Featured, Local News

Davenport Electric Fest to start buzz for EVs

By Mat Clouser, The Reporter

BRANDON — Most Vermonters know the state has long been at the forefront of renewable energy in America, but it might surprise some to learn just how far back that tradition goes.

Inspired by a visit to see a working electromagnet at the Penfield and Taft Iron Works in Crown Point, New York, in 1833, Forest Dale (Brandon) resident Thomas Davenport began work on the world’s first battery-powered electric motor, receiving the first-ever patent for one in 1837.

Courtesy Wikimedia Commons
In 1837, Thomas Davenport of Brandon received the world’s first patent for an electric motor. It was, in fact, the first patent for any sort of electrical device. His wife, Emily Goss Davenport, suggested the use of mercury as a conductor, and tore up her wedding dress to use as insulation.

This year, July 9, will mark the 220th anniversary of the birth of Davenport, and Gov. Phil Scott recently passed a resolution officially recognizing the date. To celebrate, the town of Brandon will be hosting the first Davenport Electric Fest from 11 a.m. to 6 p.m. at Estabrook Park.

The event—sponsored by Green Mountain Energy, Drive Electric Vermont, and Solar Fest—will have several electric vehicles on display, including cars, buses, construction and agricultural equipment, as well as lawn care tools.

The festival’s organizers said several local and state politicians would also be in attendance to help raise awareness for the project, although none are slated to speak.

One person who will be speaking is UVM’s Department of Physics’ Scientific Electronics Technician David Hammond, who will be on hand to give a demonstration of a replica of the original Davenport electric motor.

“We’re excited about exposure for the tech,” said Jack Schneider of Brandon’s energy committee. “Once people are in the vehicles and see how they work, [switching to electric] it’s a no-brainer.”

Davenport’s wife, Emily, played a significant role in helping the original motor work more efficiently, even donating silk from her wedding dress to better insulate the copper coils used in its machinery.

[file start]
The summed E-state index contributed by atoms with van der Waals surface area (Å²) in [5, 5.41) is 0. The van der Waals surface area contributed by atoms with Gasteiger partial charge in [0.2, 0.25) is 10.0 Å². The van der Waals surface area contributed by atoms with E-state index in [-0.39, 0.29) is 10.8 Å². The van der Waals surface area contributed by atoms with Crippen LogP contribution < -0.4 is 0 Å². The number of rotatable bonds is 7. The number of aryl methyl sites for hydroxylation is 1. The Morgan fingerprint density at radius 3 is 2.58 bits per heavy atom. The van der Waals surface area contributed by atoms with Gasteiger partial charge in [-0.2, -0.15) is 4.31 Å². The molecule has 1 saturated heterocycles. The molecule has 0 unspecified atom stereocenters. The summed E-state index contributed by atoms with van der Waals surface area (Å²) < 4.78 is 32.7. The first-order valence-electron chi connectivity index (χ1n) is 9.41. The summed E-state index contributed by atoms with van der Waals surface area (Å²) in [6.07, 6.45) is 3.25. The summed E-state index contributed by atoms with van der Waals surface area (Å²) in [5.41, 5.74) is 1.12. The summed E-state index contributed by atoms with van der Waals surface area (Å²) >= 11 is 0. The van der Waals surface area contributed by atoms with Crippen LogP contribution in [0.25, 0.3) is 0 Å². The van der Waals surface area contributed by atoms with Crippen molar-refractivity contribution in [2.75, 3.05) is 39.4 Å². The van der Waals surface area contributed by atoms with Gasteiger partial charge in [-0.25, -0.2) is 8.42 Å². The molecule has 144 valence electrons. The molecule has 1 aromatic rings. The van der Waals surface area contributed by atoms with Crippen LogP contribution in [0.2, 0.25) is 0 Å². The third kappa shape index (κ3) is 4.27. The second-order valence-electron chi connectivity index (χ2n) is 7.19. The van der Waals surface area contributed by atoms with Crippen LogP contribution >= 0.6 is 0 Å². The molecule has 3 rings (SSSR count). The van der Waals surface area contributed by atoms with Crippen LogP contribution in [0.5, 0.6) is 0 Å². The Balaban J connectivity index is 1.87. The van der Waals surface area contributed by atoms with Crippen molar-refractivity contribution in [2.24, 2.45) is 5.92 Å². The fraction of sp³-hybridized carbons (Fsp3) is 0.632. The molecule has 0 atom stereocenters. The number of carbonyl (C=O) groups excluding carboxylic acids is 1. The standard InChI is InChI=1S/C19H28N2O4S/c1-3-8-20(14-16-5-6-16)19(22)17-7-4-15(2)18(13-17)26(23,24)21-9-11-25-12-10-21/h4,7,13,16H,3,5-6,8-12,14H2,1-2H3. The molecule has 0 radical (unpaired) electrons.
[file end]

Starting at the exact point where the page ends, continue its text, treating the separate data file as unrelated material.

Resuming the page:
“She sacrificed a lot more than that for him,” said historian Kevin Thornton—who is currently preparing a new exhibit on Davenport for the Brandon Museum—referring to Emily’s steadfast financial support of her husband as he worked on the motor.

A sketch accompanying Thomas Davenport’s 1837 patent for an electric motor.

In that spirit, the Davenport festival will also be a family affair, with food, music, face painting, and a bouncy house among the attractions meant to appeal to those who might not be of age to purchase their first electrically operated machine quite yet.

The Davenport Electric Fest represents just one of several events the town of Brandon has in development around the theme of renewable energy. The Energy Committee has been ramping up its promotions during the Independence Day celebration on July 2, and Solar Fest will be hosting a mixer for the Brandon Chamber of Commerce on June 22 as part of a ramping up activities for a bigger festival in September.

Even the Brandon Police Department is getting in on the EV game, as they recently announced the purchase (with the assistance of Green Mountain Power) of a new Kollter electric motorcycle as a sign of good faith in their commitment to eventually transition the force to an all-electric fleet of vehicles.

“We want it to be a celebration of one of Brandon’s greatest citizens,” said Brandon Town Moderator and Recreation Director Bill Moore. “Thomas Davenport helped change the world and might help save it too.”

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